I had a thought over on RPG.net today on sub-pyramids of skills, so I figured I'd expand on it here.
Then I had further thought on the same thing, and suddenly it was skill pyramids all the way down. But we'll get to that soon enough.
First, let's say you have a skill that's important enough to your game that you really want to drill down into what it can do. Piloting, fencing, and magic are the first things that spring to mind for me. I'll go with magic, because the first two will entail a lot more thought and crunchiness. So we have a skill called Magic. It's about magic stuff.
Come up with a number of distinct things -- around 10 -- that the skill can do. "Distinct things" will vary depending on personal preference, game world, and campaign. For magic, I'd go with schools, and for the sake of convenience and my familiarity with the subject, let's say they're the nine schools of 2nd edition AD&D: Abjuration, Conjuration, Divination, Evocation, etc. (They used these in 3.X too, right? Anyway. That's neither here nor there.) I'm calling these specialties for now.
You also have these specialties in a pyramid, with an apex equal to your Magic skill. So if you have Fair (+2) Magic, your Magic pyramid might look like this:
Fair (+2): Evocation
Average (+1): Invocation, TransmutationThree slots in your pyramid, three schools of magic.
If you have Great (+4) Magic, you have skill in all schools of magic -- a wizard's wizard, who puts the study of the magical arts above all else. That might look like this:
Great (+4): Evocation
Good (+3): Invocation, Transmutation
Fair (+2): Enchantment, Divination, Abjuration
Average (+1): Conjuration, Necromancy, IllusionWhen you cast a spell, you don't roll your Magic skill -- you roll your specialty skill. So if you're casting a fireball, you'd roll your Great (+4) Evocation. If you're casting phantasmal killer, you'd roll your Average (+1) Illusion. Etc. Probably the only time you'd roll Magic is to know stuff in general about magic.
What do these specialties do? Give 'em some Fate Core actions, as appropriate. No need to define them more than that. Evocation overcomes by blowing stuff up, creates advantages by blowing stuff up, and attacks by blowing stuff up.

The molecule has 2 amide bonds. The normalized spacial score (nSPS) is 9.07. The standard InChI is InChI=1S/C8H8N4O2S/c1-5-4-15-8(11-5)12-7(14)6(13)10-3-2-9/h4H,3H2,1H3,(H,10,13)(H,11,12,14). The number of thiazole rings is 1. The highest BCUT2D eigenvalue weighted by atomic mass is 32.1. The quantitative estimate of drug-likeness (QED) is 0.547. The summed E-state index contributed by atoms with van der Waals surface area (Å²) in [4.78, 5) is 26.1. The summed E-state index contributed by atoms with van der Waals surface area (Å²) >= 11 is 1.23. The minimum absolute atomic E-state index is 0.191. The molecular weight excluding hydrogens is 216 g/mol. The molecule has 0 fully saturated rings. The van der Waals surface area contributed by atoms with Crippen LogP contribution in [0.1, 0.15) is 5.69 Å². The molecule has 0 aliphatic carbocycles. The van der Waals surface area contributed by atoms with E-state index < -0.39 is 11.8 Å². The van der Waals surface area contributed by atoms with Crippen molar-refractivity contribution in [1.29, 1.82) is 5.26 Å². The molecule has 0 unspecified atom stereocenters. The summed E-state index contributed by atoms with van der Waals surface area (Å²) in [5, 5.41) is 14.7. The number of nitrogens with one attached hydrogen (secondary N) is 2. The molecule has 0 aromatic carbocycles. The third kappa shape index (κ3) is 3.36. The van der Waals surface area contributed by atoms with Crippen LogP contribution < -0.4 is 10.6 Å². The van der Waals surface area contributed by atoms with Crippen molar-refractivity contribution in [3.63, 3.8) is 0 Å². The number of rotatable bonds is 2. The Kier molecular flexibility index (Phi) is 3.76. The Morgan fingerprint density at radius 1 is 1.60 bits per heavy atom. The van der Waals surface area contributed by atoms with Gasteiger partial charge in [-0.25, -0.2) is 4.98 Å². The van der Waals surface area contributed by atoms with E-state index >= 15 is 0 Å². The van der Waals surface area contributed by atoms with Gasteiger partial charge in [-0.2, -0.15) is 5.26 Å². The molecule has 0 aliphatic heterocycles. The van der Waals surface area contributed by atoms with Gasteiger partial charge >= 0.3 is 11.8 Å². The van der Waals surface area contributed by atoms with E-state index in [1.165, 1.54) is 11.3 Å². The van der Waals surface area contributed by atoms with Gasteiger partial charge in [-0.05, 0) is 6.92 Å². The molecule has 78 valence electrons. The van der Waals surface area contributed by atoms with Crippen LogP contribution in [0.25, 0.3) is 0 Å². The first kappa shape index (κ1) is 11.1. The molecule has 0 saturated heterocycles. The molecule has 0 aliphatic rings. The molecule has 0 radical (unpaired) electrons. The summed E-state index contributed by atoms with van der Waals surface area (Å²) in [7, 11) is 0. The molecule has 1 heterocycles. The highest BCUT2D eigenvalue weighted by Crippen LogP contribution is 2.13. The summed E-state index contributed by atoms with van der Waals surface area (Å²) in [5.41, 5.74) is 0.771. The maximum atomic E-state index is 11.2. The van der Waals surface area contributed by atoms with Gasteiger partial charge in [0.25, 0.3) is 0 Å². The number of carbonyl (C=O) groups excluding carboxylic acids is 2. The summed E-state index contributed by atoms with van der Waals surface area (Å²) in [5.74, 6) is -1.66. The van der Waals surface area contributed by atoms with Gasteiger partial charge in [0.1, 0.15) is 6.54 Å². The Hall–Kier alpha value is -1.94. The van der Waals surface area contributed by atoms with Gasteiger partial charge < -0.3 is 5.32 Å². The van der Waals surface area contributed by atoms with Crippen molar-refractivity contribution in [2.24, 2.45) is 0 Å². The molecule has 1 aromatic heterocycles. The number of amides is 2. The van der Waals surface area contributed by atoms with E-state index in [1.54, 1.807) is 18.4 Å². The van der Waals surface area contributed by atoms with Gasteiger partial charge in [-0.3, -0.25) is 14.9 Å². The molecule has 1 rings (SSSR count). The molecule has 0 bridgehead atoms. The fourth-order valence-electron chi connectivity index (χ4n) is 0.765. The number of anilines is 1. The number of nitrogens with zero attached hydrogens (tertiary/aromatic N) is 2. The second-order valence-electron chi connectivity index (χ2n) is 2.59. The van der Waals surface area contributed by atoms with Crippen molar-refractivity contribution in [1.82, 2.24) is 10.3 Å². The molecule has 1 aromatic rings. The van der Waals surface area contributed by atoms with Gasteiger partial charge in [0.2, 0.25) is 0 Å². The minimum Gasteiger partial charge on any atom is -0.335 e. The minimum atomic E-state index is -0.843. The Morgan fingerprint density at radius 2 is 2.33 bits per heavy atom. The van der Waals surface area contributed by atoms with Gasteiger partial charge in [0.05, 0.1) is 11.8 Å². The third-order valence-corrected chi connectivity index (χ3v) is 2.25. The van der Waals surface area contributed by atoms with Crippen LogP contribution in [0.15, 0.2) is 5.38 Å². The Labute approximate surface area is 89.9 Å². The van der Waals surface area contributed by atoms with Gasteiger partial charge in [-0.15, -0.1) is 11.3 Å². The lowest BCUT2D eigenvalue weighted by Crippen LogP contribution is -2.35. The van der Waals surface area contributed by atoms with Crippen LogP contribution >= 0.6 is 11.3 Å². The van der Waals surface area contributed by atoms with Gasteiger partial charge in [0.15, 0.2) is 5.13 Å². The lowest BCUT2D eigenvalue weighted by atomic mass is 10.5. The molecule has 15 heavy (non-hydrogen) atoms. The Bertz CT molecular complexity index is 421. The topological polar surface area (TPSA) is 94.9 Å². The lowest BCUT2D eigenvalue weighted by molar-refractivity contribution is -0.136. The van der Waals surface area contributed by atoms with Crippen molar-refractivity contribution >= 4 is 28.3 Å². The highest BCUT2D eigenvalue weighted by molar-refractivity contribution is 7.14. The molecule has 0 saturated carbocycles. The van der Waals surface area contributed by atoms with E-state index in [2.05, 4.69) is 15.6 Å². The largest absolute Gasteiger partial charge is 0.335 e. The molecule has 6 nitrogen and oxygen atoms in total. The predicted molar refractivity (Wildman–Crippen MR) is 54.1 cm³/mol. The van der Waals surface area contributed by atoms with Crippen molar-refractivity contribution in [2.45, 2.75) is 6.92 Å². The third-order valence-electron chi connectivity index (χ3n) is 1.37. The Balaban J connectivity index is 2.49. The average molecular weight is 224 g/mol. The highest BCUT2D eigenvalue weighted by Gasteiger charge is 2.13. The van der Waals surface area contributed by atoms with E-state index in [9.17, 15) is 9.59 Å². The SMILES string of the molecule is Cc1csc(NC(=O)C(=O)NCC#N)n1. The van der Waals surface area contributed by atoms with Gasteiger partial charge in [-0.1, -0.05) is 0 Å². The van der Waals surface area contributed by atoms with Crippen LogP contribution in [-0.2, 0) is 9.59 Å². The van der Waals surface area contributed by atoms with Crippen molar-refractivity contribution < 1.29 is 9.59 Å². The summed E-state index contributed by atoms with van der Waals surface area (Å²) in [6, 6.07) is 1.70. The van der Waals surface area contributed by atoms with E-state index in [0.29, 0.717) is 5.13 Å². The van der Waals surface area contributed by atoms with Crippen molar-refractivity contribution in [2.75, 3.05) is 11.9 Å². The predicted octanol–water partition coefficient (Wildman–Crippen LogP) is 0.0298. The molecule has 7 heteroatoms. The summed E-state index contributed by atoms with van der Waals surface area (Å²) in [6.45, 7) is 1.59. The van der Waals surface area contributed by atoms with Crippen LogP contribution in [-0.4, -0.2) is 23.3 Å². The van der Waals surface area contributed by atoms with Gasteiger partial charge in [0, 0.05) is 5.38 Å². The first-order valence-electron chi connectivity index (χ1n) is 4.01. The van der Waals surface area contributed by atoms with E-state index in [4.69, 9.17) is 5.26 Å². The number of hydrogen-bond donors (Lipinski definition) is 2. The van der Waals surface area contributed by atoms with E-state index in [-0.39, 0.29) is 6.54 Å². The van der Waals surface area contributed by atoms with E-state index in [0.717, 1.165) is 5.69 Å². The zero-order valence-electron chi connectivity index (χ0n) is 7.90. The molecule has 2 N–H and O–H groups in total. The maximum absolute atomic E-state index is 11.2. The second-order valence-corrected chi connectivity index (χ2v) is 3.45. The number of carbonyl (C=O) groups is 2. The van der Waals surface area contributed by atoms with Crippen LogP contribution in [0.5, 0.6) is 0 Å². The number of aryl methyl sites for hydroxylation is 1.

This is the part that goes rather completely crazy, in my opinion. Once you have this secondary pyramid, you make a tertiary pyramid for each of these schools of magic. What's in these skill pyramids? Not skills -- spells. Since this is already so AD&D-heavy anyway, open up your PHB and take your spells right from there.
So for Evocation, this wizard's wizard above would have 10 Evocation spells, rated from +1 to +4. For Divination, they'd have three spells. And so on.
Yeah! You're right! That is a lot of spells to keep track of. An ungainly number. It's ridiculous! See, I told you it was crazy. It's more a thought exercise than anything else.
There are a couple more reasonable approaches to this. One is to make the schools individual skills (instead of specialties), and then make spells the specialties. E.g., you have Good (+3) Evocation, which means you can have a Good (+3) Fireball, Fair (+2) Burning Hands and Melf's Acid Arrow, etc.
Another way is to ditch the whole "school" thing and instead go with types of magic, like Fire, Water, Air, Earth, and Death or something. Each of those is a skill, and spells are specialties -- but probably not cribbed from AD&D. I'd make them player-defined, then build the spells as custom skills in the style of Atomic Robo. Maybe you have n points to spend on making those spells, where n is determined by your skill rating.
(BTW, if you're an ARRPG playtester and any of the above reminds you of modes, it's sheer coincidence.)
This has nothing to do with skill sub-pyramids, but: Another way to go would be to have spells as stunts, possibly as stunts you could swap out via some sort of spellbook mechanism. So whether have you have schools of magic as skills or specialties, you can roll Evocation, Abjuration, and Divination all day long to do whatever it is you do with those schools (according to their actions), but then you might also have stunts that stretch those boundaries a bit. For example:
Fireball: When attacking with Evocation, spend a fate point to affect everyone in the targeted zone.
Shield: +2 to Abjuration when defending against physical attacks.
Discern Location: Spend a fate point and specify one creature you've seen or object you've touched. You know the location of that creature or object unerringly and in exacting detail, even if it's on another continent, planet, or plane of existence.Anyway. Back to Robo.